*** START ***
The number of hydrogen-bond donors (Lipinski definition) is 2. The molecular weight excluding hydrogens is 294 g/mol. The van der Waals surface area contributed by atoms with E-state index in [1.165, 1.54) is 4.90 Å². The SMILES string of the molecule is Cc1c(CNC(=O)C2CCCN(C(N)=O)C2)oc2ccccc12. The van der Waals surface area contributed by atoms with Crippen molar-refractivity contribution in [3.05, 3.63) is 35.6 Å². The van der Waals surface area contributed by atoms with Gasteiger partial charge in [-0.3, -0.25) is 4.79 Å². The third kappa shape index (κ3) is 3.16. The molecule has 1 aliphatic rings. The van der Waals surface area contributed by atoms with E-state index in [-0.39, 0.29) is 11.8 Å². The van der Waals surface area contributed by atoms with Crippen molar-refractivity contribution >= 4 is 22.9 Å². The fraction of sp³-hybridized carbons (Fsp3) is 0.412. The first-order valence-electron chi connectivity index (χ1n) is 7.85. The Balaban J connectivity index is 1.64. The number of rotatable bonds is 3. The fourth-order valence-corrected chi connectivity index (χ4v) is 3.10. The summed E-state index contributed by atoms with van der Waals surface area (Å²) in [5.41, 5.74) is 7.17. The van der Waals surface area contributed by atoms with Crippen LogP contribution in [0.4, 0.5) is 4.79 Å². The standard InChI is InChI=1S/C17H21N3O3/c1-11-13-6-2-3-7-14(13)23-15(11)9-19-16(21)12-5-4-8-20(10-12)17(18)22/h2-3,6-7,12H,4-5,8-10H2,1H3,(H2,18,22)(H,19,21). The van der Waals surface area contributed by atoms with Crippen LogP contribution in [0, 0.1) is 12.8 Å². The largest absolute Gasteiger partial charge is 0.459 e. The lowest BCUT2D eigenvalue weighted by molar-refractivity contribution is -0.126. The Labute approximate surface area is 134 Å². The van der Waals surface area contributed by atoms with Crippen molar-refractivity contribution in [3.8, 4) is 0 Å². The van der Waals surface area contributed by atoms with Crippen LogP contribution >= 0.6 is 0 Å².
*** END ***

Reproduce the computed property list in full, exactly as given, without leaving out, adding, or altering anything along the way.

The number of hydrogen-bond donors (Lipinski definition) is 2. The molecular weight excluding hydrogens is 294 g/mol. The van der Waals surface area contributed by atoms with E-state index in [1.165, 1.54) is 4.90 Å². The SMILES string of the molecule is Cc1c(CNC(=O)C2CCCN(C(N)=O)C2)oc2ccccc12. The van der Waals surface area contributed by atoms with Crippen molar-refractivity contribution in [3.05, 3.63) is 35.6 Å². The van der Waals surface area contributed by atoms with Gasteiger partial charge in [-0.3, -0.25) is 4.79 Å². The third kappa shape index (κ3) is 3.16. The molecule has 1 aliphatic rings. The van der Waals surface area contributed by atoms with E-state index in [-0.39, 0.29) is 11.8 Å². The van der Waals surface area contributed by atoms with Crippen molar-refractivity contribution >= 4 is 22.9 Å². The fraction of sp³-hybridized carbons (Fsp3) is 0.412. The first-order valence-electron chi connectivity index (χ1n) is 7.85. The Balaban J connectivity index is 1.64. The number of rotatable bonds is 3. The fourth-order valence-corrected chi connectivity index (χ4v) is 3.10. The summed E-state index contributed by atoms with van der Waals surface area (Å²) in [5.41, 5.74) is 7.17. The van der Waals surface area contributed by atoms with Crippen LogP contribution in [0.4, 0.5) is 4.79 Å². The standard InChI is InChI=1S/C17H21N3O3/c1-11-13-6-2-3-7-14(13)23-15(11)9-19-16(21)12-5-4-8-20(10-12)17(18)22/h2-3,6-7,12H,4-5,8-10H2,1H3,(H2,18,22)(H,19,21). The van der Waals surface area contributed by atoms with Crippen LogP contribution in [0, 0.1) is 12.8 Å². The largest absolute Gasteiger partial charge is 0.459 e. The lowest BCUT2D eigenvalue weighted by molar-refractivity contribution is -0.126. The Labute approximate surface area is 134 Å². The van der Waals surface area contributed by atoms with Crippen molar-refractivity contribution in [3.8, 4) is 0 Å². The van der Waals surface area contributed by atoms with Crippen LogP contribution >= 0.6 is 0 Å².